CRA Indigenous representation far below Canadian population creating gaps in services, critics say

 By Matteo Cimellaro

 Local Journalism Initiative Reporter

The Canada Revenue Agency (CRA) has an Indigenous representation problem in both its employment and language services, critics say.

Jennifer Robson, a professor of political management at Carleton University, researches the gaps in CRA services and how they impede its secondary role as a service provider. The CRA has too few Indigenous staff, creating gaps in its service for Indigenous Peoples, she says.

“The more that you actually have people in the tax agency (who) represent diverse perspectives, the better the planning and implementation you will get for service delivery,” Robson said.

The CRA reports 3.2 per cent of employees are Indigenous, a percentage that has not grown much in recent years. Those numbers, included in a 2020-21 annual report on the CRA’s equity, diversity and inclusion, are far below Indigenous representation in the core public service at 5.2 per cent and the total Indigenous population in Canada at five per cent. The CRA would need to hire over 900 Indigenous employees to catch up with their public service counterparts.

The CRA did not return a request for comment before publication, citing disruptions from the ongoing strike.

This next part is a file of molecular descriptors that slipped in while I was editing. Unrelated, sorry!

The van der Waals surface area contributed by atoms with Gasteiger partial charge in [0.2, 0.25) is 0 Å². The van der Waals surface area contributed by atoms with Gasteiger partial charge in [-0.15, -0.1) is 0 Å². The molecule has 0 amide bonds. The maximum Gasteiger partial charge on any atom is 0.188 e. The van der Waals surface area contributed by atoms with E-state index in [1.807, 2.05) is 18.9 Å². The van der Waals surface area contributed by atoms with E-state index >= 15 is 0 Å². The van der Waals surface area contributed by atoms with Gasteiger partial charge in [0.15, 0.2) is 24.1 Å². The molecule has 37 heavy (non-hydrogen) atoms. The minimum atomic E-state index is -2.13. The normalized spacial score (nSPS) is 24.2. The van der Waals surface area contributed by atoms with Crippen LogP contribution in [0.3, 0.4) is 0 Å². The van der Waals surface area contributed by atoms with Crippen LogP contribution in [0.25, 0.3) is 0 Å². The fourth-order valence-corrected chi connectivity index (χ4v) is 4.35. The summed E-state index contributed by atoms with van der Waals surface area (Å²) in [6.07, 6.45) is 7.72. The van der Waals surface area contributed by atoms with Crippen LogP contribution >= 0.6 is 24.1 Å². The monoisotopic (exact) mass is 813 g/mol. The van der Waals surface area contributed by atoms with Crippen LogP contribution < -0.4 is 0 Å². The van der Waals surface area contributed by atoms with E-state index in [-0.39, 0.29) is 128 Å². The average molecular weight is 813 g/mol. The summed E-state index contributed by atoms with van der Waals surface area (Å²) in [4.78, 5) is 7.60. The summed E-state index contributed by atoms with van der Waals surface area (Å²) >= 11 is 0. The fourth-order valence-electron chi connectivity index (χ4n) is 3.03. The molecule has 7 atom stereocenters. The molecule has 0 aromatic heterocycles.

The federal agency has recently tried to better understand and improve services for its Indigenous clientele. Public opinion research from last year found that while two-thirds of Indigenous Peoples had a neutral impression of the CRA overall, nearly a quarter strongly disagreed that the CRA works for their benefit.

Many had also experienced discrimination from representatives of the CRA, the research found.

Robson notes the hiring benchmark the CRA is setting for itself is too low, given the structural and systemic obstacles Indigenous Peoples face in the labour market. The CRA seeks representation in its workforce in line with “labour market availability,” or the number of available Indigenous workers in the marketplace.

But if you use the labour market as a benchmark, then you’re accepting the baked-in reality of excluding underrepresented groups like Indigenous Peoples, Robson says.

“We should actually be going further to try and look like the country that we serve.”

Part of that service should include communicating with Indigenous nations in their own languages, Robson adds.

Lisa Koperqualuk, president of the Inuit Circumpolar Council, told Canada’s National Observer how important language is for Inuit. It’s essential for government communication, particularly on tax issues, to be received in one’s own language, she says.

“Sometimes, the government writes to you about your income tax returns and tells you you owe money, but if you don’t understand that you owe the government money, well, for some people it’s very, very serious,” she said.

Ottawa does not recognize Indigenous languages like Inuktitut as official languages, so the CRA has no mandate or obligation to communicate in those languages.

“That’s a major gap, right, in terms of your ability to serve the local population,” Robson said.

Matteo Cimellaro / Canada’s National Observer / Local Journalism Initiative


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